Talk: Assessing the Viability of Foreign Language Acquisition Through a Mixed-Language Novel
Research in vocabulary acquisition has shown that people are able to acquire nonsense words in texts by using contextual clues. Can this method also be applied to real foreign language vocabulary? This study investigated this question by including Spanish vocabulary in an English language novel. Participants who had never studied Spanish read the novel, and their post-test scores showed successful acquisition of Spanish vocabulary compared to control participants who did not read the novel. This finding has important implications for second-language instruction.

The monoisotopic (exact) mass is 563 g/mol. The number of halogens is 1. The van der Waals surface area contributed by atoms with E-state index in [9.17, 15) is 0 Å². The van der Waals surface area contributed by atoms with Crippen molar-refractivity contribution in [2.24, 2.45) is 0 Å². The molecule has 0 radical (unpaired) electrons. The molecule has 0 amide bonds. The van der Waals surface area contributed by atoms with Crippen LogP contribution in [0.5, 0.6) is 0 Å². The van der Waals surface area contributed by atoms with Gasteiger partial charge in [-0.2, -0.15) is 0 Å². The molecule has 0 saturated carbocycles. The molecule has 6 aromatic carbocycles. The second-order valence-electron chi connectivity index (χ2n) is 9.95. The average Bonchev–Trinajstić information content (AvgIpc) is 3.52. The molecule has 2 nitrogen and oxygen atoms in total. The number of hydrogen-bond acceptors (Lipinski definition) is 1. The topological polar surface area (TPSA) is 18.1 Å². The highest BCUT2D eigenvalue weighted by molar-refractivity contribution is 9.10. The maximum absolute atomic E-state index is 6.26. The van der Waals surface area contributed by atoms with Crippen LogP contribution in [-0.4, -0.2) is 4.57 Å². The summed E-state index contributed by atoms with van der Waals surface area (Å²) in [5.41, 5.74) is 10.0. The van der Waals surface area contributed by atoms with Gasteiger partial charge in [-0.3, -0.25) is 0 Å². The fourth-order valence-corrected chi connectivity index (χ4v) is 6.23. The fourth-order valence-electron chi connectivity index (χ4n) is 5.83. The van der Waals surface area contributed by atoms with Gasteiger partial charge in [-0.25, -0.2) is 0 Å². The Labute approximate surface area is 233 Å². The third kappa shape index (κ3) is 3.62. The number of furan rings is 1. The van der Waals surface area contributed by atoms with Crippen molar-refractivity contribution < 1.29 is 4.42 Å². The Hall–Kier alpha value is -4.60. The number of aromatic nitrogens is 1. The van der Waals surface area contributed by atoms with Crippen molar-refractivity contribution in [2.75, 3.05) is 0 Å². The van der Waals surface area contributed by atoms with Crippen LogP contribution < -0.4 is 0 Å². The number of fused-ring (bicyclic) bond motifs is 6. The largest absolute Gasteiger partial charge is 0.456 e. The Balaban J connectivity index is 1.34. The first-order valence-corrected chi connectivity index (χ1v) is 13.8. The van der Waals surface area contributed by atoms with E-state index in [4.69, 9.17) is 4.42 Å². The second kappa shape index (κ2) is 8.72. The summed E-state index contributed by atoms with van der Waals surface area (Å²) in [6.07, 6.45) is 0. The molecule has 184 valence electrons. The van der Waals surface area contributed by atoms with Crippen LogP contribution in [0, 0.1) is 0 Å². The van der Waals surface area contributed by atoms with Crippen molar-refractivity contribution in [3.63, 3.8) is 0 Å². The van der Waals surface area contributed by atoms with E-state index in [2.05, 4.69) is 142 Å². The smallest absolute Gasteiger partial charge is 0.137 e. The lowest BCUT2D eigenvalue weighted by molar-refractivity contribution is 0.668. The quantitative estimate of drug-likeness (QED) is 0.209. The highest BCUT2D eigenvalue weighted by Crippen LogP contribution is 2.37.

This study investigated the feasibility of incidental learning of second-language (L2) vocabulary and grammar for adults with no prior training. Adult English speakers with no training in Spanish read an English-language novel (29,000 words) including Spanish words. These words were gradually introduced, replacing the most frequent English lexical types (e.g. ‘cat’, ‘the’) in the novel. They were introduced without translation or explanation, but their meanings were retrievable through context. Spanish grammatical patterns (e.g. adjective following a noun) were also gradually introduced. The experimental group (n=27) and a control group that did not read the text (n=9) were given a post-test on lexical recall and grammatical construction. The post-test score of the experimental group (x̄=57%) was significantly higher than the score of the control group (x̄=22%). In other words, the experimental group successfully acquired both Spanish vocabulary and grammatical patterns through incidental exposure, as compared to the control group with no exposure. Additionally, results suggest that there may be an optimal L2 vocabulary density for successful incidental learning. Results have implications for acquisition of L2 vocabulary and language pedagogy. They demonstrate that incidental learning is a viable method for vocabulary and even syntactic acquisition for adults with no prior training. Further, this study and its methodology can be utilized to produce concrete instructional materials for L2 learning in the classroom.